Listed Building

The only legal part of the listing is the address/name of site. Addresses and building names may have changed since the date of listing – see ‘About Listed Buildings’ below for more information.

RUSCO TOWERLB3299

Status: Designated

Documents

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Summary

Category
A
Date Added
04/11/1971
Local Authority
Dumfries And Galloway
Planning Authority
Dumfries And Galloway
Parish
Anwoth
NGR
NX 58420 60419
Coordinates
258420, 560419

Description

Early 16th century. Simple rectangular towerhouse. 4-storey

with attics, double-height vaulted ground floor with timber

mezzanine. Some time in the 17th century a 2-storey and attic

addition was made to the N wall with a slapping at ground,

the shell of this wing was demolished circa 1974 prior to

much restoration and alteration work being done to the tower.

Rubble walling with squared quoins, mainly simply chamfered

openings to smallish irregularly placed windows. The lintel

mouldings of the windows are unusual being projecting and

splayed, possibly as rainwater protection.

The main entrance is to the E wall, a checked- back depressed

arch doorway with joggled voussoirs. Over the door an

heraldic panel, rather weathered, with 2 shields, the upper

supported by 2 unicorns, the Royal arms of Scotland; the

other much worn but apparently those of the Gordon family,

and dated 65, presumably for 1565. A further opening has

been formed circa 1974, a large depressed arch garage door,

opened from the connecting door of the now demolished N wing.

The intra-mural newel stair runs the full-height of the tower

in the SE angle, rising to a crowstepped cap house. Corbelled machicolated parapet with projecting rainwater spouts.

Saddle-back roof with crowsteps and beak skewputts, tall

coped end stacks.

Statement of Special Interest

Rusko is an important example of a simple rectangular plan

towerhouse which is comparatively sophisticated in its use of

intramural chambers. The mouldings of the window lintels and

the joggle-voussoired door are unusual.

References

Bibliography

Inv 9. MacGibbon and Ross, Castellated and Domestic

Architecture vol III, p.213. P H McKerlie, LANDS AND THEIR

OWNERS IN GALLOWAY, vol III, p.47.

About Listed Buildings

Historic Environment Scotland is responsible for designating sites and places at the national level. These designations are Scheduled monuments, Listed buildings, Inventory of gardens and designed landscapes and Inventory of historic battlefields.

We make recommendations to the Scottish Government about historic marine protected areas, and the Scottish Ministers decide whether to designate.

Listing is the process that identifies, designates and provides statutory protection for buildings of special architectural or historic interest as set out in the Planning (Listed Buildings and Conservation Areas) (Scotland) Act 1997.

We list buildings which are found to be of special architectural or historic interest using the selection guidance published in Designation Policy and Selection Guidance (2019)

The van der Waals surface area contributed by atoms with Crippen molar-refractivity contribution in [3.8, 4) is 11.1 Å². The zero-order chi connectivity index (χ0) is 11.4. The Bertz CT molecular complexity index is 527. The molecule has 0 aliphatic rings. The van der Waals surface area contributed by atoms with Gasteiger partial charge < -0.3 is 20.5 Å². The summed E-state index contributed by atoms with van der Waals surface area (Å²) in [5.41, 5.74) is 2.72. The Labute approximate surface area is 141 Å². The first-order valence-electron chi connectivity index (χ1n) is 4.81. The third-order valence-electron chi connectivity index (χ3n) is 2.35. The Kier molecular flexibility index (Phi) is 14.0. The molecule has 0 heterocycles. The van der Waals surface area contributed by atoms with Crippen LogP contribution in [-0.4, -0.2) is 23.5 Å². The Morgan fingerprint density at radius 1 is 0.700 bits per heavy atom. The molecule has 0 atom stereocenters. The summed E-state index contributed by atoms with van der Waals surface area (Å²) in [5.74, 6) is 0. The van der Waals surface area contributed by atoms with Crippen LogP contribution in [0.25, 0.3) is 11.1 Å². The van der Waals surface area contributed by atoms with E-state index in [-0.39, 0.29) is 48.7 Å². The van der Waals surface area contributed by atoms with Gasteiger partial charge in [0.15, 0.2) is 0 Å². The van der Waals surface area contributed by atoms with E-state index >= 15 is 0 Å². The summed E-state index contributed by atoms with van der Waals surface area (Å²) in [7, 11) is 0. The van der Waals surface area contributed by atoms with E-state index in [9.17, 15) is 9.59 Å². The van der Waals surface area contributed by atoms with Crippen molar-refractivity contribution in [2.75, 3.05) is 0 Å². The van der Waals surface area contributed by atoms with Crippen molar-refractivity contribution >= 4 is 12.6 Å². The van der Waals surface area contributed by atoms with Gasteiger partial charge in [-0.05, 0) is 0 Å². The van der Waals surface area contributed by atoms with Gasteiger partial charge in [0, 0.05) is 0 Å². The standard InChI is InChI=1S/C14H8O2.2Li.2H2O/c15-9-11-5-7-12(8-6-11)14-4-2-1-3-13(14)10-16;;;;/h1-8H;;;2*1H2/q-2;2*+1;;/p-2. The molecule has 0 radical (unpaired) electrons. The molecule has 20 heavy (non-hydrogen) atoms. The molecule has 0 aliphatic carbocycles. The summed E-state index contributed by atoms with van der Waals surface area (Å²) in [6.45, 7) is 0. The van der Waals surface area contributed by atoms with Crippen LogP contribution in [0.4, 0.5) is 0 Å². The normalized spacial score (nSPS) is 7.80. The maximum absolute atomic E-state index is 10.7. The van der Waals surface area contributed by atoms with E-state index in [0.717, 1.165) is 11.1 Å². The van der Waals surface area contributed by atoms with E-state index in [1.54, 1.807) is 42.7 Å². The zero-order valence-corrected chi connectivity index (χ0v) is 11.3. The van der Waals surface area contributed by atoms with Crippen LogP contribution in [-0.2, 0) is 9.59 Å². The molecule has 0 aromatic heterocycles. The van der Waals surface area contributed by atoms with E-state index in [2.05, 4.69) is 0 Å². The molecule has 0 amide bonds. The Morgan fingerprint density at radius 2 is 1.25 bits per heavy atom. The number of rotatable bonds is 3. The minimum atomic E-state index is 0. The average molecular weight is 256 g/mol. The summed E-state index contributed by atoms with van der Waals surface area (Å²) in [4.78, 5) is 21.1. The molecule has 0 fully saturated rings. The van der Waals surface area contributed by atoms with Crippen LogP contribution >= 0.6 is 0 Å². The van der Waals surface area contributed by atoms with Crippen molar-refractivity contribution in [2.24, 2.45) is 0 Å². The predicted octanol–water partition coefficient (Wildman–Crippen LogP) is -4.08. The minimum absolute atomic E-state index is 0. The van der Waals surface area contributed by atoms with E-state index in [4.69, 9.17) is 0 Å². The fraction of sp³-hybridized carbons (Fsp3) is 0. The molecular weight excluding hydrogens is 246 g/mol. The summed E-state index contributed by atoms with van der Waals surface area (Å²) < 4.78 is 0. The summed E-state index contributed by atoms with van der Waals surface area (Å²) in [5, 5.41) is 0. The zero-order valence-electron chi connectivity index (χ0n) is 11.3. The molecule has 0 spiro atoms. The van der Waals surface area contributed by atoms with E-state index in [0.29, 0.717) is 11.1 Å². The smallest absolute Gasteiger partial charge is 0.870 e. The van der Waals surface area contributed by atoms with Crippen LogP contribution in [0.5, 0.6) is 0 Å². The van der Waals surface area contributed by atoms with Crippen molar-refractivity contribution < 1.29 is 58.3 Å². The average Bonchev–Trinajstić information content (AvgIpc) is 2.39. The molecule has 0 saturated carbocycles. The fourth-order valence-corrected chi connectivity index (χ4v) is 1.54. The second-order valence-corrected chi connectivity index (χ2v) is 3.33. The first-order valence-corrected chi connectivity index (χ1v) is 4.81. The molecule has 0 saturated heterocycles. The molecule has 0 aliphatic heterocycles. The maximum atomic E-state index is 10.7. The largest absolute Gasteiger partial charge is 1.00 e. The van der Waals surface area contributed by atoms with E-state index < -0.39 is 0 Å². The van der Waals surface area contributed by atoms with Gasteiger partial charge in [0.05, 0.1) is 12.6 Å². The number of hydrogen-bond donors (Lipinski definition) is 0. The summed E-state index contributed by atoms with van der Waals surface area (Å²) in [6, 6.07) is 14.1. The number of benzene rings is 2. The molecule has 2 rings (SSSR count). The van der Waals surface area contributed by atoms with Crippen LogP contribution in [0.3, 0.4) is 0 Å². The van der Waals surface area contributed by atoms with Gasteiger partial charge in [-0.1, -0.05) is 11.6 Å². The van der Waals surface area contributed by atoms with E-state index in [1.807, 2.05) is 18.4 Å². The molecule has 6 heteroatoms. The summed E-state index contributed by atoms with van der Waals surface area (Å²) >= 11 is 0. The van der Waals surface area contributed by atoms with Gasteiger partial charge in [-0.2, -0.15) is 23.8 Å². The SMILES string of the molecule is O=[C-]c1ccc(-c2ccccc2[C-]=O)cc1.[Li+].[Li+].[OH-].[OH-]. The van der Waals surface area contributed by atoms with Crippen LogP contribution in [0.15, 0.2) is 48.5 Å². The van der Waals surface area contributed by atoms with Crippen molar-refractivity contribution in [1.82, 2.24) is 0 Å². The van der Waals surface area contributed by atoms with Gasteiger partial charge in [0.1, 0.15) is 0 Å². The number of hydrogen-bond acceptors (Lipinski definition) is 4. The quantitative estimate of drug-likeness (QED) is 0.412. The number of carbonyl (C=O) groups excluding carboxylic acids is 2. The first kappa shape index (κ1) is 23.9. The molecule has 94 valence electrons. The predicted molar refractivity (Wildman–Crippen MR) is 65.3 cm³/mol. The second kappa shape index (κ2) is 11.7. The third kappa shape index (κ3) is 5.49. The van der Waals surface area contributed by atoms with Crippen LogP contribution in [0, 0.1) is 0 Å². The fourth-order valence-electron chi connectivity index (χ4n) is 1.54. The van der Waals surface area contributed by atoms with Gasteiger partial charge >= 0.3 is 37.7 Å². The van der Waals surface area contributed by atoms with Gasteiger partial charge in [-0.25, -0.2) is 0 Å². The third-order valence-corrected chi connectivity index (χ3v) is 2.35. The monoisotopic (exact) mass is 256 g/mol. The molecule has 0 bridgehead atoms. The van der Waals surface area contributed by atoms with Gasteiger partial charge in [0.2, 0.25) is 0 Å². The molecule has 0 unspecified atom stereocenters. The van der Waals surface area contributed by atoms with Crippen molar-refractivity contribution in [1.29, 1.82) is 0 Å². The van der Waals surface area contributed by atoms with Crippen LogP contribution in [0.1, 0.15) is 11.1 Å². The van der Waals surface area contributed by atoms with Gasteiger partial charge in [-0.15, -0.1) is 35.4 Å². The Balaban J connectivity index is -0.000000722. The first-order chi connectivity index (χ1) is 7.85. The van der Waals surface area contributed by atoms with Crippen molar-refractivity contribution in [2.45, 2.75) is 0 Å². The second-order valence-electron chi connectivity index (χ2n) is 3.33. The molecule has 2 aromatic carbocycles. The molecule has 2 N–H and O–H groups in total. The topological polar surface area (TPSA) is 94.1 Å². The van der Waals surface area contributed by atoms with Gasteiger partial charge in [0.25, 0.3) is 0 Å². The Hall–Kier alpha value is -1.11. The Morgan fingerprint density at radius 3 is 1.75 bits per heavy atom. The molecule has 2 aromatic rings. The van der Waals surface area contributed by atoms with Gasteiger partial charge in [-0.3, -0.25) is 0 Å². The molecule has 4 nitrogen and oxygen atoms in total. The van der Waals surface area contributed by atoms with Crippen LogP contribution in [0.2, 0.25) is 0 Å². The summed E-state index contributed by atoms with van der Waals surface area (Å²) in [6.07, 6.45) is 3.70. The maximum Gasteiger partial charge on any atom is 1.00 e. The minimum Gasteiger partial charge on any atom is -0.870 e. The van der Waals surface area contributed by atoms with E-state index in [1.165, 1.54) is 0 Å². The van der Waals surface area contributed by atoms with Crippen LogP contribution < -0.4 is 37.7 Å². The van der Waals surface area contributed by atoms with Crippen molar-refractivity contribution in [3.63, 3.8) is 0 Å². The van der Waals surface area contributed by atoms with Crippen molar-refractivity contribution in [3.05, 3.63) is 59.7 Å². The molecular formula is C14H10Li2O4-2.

Listed building records provide an indication of the special architectural or historic interest of the listed building which has been identified by its statutory address. The description and additional information provided are supplementary and have no legal weight.

These records are not definitive historical accounts or a complete description of the building(s). If part of a building is not described it does not mean it is not listed. The format of the listed building record has changed over time. Earlier records may be brief and some information will not have been recorded.

The legal part of the listing is the address/name of site which is known as the statutory address. Addresses and building names may have changed since the date of listing. Even if a number or name is missing from a listing address it will still be listed. Listing covers both the exterior and the interior and any object or structure fixed to the building. Listing also applies to buildings or structures not physically attached but which are part of the curtilage (or land) of the listed building as long as they were erected before 1 July 1948.

While Historic Environment Scotland is responsible for designating listed buildings, the planning authority is responsible for determining what is covered by the listing, including what is listed through curtilage. However, for listed buildings designated or for listings amended from 1 October 2015, legal exclusions to the listing may apply.

If part of a building is not listed, it will say that it is excluded in the statutory address and in the statement of special interest in the listed building record. The statement will use the word 'excluding' and quote the relevant section of the 1997 Act. Some earlier listed building records may use the word 'excluding', but if the Act is not quoted, the record has not been revised to reflect subsequent legislation.

Listed building consent is required for changes to a listed building which affect its character as a building of special architectural or historic interest. The relevant planning authority is the point of contact for applications for listed building consent.

Find out more about listing and our other designations at www.historicenvironment.scot/advice-and-support. You can contact us on 0131 668 8914 or at designations@hes.scot.

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